There is no shortage of things that can mess up your car’s bodywork. Loose gravel on the roads flying up and chipping into paint. Dust and debris becoming caked on, the sharp gritty particles scratching the surface. Acids in bird droppings, tree and berry sap or even just in the rain corroding the top layers.
Even washing your car the wrong way with the wrong equipment can end up leaving ugly swirl marks etched into the paintwork.
But sometimes you will come across a visual defect that is more obvious than most. A sticky-looking blob which, on closer inspection, is welded fast into your paintwork. You try to peel it off and realise just in time that it is going to lift the paint away entirely with it.
Or, you spot a patch where the paint already appears to have disappeared, exposing the bare metal underneath. Such patches will often already be rusting.
What causes such damage to your bodywork? What are those mysterious substances that are stuck fast to the paint? And what do you do about them?
Bodywork contaminants are substances that don’t just do physical damage to a car’s paintwork, for example by chipping, scratching or otherwise causing some kind of abrasion. Contaminants cause chemical damage, too. They will often stick fast into the bodywork and start to react with it.
This can cause some of the most serious damage your car’s paintwork is likely to face. It’s therefore important to know what to look for and what to do about it.
Three contaminants in particular wreak havoc with vehicle paintwork – iron fall out, dead bugs and tar.
Iron fall out is microscopic shards of iron that are everywhere on busy roads. They come from vehicle braking systems. Every time the driver of a car, truck, van, bus or motorcycle applies their brakes, the intense friction between the pads and the rapidly spinning disc heats up the metal in the disc and causes tiny fragments to shoot off in all directions.
Travelling at high speed and at high temperature, these microscopic shards embed themselves easily into the paintwork of any vehicles that are nearby. You can’t see them with the naked eye. But left over time exposed to air and water, they will start to oxidise. We call oxidised iron rust. This reaction will spread, eating through your paintwork and eventually into the metal underneath.
Another danger with iron fall out is that when you wash your car, you start to rub these tiny fragments around. That can cause severe swirling in the upper layers of your paintwork.
Getting your car splattered with dead bugs is an occupational hazard of driving, especially in summer. But the little critters coming to an untimely end on your vehicle can do a lot more than make it look dirty. The speed at which insects collide with your car means they can become embedded into the paintwork, especially in hot weather when it is soft. Once they penetrate the protective upper layers of the paintwork, the acid from their bodily fluids can play havoc.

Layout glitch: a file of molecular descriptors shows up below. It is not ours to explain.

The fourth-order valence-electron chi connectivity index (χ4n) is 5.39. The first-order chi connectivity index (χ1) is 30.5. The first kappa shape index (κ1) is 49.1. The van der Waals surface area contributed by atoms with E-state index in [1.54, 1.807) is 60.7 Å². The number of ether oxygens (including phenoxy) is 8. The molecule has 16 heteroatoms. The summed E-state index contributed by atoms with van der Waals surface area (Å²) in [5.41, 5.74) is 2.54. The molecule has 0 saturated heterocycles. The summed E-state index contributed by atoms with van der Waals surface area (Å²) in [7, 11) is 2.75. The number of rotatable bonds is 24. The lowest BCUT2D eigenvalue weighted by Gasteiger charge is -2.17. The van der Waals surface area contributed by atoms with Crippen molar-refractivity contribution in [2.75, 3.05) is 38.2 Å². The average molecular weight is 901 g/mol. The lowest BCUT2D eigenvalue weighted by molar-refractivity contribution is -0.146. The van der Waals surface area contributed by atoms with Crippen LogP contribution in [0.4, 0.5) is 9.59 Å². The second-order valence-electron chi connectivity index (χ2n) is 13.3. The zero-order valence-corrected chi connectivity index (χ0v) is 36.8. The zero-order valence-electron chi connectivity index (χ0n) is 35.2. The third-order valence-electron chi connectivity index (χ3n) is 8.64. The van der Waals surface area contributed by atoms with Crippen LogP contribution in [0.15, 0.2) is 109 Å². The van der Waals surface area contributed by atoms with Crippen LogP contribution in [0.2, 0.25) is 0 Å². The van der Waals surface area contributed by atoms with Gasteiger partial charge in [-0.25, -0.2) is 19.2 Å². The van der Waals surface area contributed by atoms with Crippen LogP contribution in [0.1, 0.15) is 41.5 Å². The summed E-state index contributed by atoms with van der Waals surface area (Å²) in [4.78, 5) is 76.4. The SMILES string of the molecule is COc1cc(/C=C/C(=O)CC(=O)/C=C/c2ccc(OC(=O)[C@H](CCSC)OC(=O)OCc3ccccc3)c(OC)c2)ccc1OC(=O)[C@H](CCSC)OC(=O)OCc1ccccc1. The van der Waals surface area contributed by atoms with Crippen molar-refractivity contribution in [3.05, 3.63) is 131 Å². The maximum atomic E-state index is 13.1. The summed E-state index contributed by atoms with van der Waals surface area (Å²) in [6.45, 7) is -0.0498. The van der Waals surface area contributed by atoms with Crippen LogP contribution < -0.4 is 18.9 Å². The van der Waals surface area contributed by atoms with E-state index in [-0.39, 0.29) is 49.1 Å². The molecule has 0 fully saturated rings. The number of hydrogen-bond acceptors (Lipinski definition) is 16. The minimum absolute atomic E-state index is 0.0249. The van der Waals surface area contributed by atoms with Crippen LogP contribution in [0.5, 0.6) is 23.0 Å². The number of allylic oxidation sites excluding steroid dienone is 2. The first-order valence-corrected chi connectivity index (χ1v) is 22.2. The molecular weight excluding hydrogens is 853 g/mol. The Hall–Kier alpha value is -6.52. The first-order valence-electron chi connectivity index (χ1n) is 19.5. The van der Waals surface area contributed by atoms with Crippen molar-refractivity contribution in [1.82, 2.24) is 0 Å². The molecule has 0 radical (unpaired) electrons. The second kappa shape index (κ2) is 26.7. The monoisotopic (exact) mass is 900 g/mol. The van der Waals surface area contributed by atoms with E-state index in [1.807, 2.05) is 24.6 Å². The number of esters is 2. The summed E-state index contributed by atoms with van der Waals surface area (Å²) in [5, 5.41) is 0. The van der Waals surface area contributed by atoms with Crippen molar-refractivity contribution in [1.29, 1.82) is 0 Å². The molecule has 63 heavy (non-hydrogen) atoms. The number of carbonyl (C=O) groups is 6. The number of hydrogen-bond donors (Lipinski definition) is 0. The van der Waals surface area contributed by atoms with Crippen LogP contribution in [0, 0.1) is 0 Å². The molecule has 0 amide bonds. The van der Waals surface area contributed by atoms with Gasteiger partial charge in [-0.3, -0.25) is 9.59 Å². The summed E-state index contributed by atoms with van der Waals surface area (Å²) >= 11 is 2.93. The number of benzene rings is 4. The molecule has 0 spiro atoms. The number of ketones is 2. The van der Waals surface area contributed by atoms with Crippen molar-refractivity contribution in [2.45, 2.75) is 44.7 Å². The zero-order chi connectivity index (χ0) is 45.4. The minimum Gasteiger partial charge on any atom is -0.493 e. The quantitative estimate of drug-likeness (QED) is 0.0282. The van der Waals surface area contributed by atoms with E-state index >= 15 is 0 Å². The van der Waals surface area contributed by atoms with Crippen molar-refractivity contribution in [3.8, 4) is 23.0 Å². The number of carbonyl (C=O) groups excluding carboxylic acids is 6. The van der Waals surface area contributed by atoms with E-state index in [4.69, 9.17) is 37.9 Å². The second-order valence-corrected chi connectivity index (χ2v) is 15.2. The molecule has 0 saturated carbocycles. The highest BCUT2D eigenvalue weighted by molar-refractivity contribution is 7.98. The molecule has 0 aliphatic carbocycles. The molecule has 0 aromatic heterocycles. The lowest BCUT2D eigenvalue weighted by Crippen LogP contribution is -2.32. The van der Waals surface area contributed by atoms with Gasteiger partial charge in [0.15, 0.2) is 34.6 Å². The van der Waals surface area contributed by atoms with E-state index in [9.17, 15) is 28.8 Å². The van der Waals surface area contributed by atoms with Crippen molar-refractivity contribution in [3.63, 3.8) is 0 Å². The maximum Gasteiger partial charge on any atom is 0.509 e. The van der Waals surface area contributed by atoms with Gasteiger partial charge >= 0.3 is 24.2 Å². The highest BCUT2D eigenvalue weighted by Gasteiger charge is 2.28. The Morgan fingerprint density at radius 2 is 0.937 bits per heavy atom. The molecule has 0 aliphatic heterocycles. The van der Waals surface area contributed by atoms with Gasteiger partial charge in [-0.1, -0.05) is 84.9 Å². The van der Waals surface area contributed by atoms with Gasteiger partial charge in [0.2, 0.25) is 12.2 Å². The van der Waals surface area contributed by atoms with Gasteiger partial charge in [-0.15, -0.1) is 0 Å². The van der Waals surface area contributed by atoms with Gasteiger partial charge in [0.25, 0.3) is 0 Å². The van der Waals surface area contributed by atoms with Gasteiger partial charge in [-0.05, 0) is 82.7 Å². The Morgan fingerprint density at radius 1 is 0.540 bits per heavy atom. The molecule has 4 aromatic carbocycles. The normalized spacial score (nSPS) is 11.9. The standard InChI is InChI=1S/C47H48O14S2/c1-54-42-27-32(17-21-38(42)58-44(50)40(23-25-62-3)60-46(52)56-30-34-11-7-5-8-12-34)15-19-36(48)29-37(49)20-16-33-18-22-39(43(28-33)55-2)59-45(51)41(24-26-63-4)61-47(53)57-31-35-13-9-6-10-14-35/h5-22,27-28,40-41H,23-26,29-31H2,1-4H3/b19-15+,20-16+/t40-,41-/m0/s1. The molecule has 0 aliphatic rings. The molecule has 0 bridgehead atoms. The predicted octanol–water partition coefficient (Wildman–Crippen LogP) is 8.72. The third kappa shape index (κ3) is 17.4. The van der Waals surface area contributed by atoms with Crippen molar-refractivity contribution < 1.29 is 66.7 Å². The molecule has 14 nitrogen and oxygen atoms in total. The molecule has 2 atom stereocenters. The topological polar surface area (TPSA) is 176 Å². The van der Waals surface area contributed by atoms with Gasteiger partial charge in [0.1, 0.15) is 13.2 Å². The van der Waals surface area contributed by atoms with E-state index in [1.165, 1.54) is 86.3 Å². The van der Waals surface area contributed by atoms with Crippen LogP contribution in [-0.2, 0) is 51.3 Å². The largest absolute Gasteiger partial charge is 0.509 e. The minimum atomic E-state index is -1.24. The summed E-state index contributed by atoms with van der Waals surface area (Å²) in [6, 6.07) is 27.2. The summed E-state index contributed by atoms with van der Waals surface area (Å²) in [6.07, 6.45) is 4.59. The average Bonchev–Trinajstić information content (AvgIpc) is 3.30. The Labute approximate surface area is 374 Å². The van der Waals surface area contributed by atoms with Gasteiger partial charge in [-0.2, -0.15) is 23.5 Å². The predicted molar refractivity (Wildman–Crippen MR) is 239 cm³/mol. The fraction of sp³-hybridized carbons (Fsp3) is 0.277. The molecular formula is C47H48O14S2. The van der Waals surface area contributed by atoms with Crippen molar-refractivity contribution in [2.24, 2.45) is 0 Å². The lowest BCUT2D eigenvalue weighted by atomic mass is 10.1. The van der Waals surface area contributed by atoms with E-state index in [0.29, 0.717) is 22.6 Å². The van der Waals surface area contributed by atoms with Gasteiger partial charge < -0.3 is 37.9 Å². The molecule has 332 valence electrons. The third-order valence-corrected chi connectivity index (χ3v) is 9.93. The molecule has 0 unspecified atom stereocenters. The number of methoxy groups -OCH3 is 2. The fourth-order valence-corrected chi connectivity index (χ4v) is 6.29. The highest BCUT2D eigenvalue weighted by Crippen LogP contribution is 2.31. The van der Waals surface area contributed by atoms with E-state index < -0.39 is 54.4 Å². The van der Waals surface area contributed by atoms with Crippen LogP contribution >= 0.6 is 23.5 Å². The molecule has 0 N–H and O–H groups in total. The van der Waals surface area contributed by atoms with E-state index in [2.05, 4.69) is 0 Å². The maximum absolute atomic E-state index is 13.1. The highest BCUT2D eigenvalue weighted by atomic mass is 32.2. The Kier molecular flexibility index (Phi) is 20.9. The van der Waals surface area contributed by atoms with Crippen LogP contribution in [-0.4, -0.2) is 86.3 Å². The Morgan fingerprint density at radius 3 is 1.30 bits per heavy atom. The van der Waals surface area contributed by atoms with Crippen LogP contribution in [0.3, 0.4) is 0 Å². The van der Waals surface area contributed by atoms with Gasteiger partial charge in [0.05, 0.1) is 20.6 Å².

Finally, tar can get onto your paintwork when road surfaces start to melt in high temperatures. As cars speed past, it can splash up like water. You’re most likely to see flecks of tar around your wheel arches and on the lower parts of your bodywork close to the road. Tar is a nightmare for car owners because, as it cools, it sticks fast. It’s very hard to remove without damaging the paint underneath.
In the world of pro car detailing, there are two golden rules for dealing with contaminants like iron, bugs and tar. One is to get rid of them early. The other is to use the right kind of cleaners.
With iron and dead bugs, the longer you leave them on the surface of your car, the longer there is for the chemical reactions to occur that do the serious damage. With tar, the longer you leave it, the harder it dries and the faster it sticks.
None of these contaminants are easily dealt with using ordinary car shampoo. We’ve already explained the dangers of iron fall out of causing swirling when rubbing the shards deeper into the paintwork. Trying to scrub off dried bugs and tar can similarly damage the paintwork. Taking your car to a company similar to Sedz Detailing, Ceramic Coating & Paint Protection to get proper detailing might be better instead.
If you don’t want to pay for a professional detailer to give your car a thorough once over every couple of months to remove all traces of iron, bugs and tar, that’s not a problem. You can buy the specially formulated removers pro detailers use yourself and incorporate them into your own car washing regime.
To use contaminant removers, go through with your normal car wash routine first, including applying any pre-wash or snow foam to loosen dirt and then giving your car a thorough shampoo and rinse. Then apply remover on the problem spots. With most products, you leave them on to soak for a while as they neutralise and loosen the contaminan. Make sure you then rinse and dry thoroughly to clean away all traces of the
Tar removers need to soak the longest as tar is the most stubborn to remove. A product like CARPRO Tar X is quite a viscous liquid that will cling to to the surface of your car while it gets to work breaking down the tar. It’s also suitable for removing a range of other stubborn contaminants from your bodywork, including grease, adhesives and any kind of organic substance (dead insects included) that have become bonded on. Made from all-natural ingredients, it’s formulated not to pose any risk to your paintwork.
Products formulated for removing bugs such as Koch Chemie Insect and Dirt Remover are slightly alkaline to neutralise the acids in their bodies. The active ingredients soften even the hardest dried substances, making it easy to rinse away, with no residue left behind on your car.
Browse Slim’s full range of remover products here.